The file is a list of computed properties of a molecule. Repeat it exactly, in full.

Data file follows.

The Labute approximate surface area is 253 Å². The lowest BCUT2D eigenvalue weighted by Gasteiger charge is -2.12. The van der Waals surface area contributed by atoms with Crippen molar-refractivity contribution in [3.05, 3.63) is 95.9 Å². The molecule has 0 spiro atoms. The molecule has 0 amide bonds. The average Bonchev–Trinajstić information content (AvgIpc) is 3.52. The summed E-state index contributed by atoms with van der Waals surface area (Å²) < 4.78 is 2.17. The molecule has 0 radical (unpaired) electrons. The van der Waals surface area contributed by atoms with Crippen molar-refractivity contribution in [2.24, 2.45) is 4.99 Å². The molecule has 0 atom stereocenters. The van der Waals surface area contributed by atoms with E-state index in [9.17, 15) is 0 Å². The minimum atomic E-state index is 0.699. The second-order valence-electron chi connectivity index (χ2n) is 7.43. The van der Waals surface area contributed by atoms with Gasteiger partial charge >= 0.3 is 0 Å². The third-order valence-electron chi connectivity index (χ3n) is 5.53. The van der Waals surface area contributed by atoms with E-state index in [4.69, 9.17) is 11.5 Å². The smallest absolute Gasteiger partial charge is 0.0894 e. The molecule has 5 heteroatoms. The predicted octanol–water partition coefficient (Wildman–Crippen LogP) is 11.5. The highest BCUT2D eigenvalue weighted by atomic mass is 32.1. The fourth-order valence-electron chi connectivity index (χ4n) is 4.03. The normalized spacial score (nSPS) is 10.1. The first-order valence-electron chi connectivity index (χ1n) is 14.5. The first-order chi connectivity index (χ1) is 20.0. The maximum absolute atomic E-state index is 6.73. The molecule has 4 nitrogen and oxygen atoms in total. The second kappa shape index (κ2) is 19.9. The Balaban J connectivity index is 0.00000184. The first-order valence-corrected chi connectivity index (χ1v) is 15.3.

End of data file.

The Labute approximate surface area is 253 Å². The lowest BCUT2D eigenvalue weighted by Gasteiger charge is -2.12. The van der Waals surface area contributed by atoms with Crippen molar-refractivity contribution in [3.05, 3.63) is 95.9 Å². The molecule has 0 spiro atoms. The molecule has 0 amide bonds. The average Bonchev–Trinajstić information content (AvgIpc) is 3.52. The summed E-state index contributed by atoms with van der Waals surface area (Å²) < 4.78 is 2.17. The molecule has 0 radical (unpaired) electrons. The van der Waals surface area contributed by atoms with Crippen molar-refractivity contribution in [2.24, 2.45) is 4.99 Å². The molecule has 0 atom stereocenters. The van der Waals surface area contributed by atoms with E-state index in [9.17, 15) is 0 Å². The minimum atomic E-state index is 0.699. The second-order valence-electron chi connectivity index (χ2n) is 7.43. The van der Waals surface area contributed by atoms with Gasteiger partial charge >= 0.3 is 0 Å². The third-order valence-electron chi connectivity index (χ3n) is 5.53. The van der Waals surface area contributed by atoms with E-state index in [4.69, 9.17) is 11.5 Å². The smallest absolute Gasteiger partial charge is 0.0894 e. The molecule has 5 heteroatoms. The predicted octanol–water partition coefficient (Wildman–Crippen LogP) is 11.5. The highest BCUT2D eigenvalue weighted by atomic mass is 32.1. The fourth-order valence-electron chi connectivity index (χ4n) is 4.03. The normalized spacial score (nSPS) is 10.1. The first-order valence-electron chi connectivity index (χ1n) is 14.5. The first-order chi connectivity index (χ1) is 20.0. The maximum absolute atomic E-state index is 6.73. The molecule has 4 nitrogen and oxygen atoms in total. The second kappa shape index (κ2) is 19.9. The Balaban J connectivity index is 0.00000184. The first-order valence-corrected chi connectivity index (χ1v) is 15.3.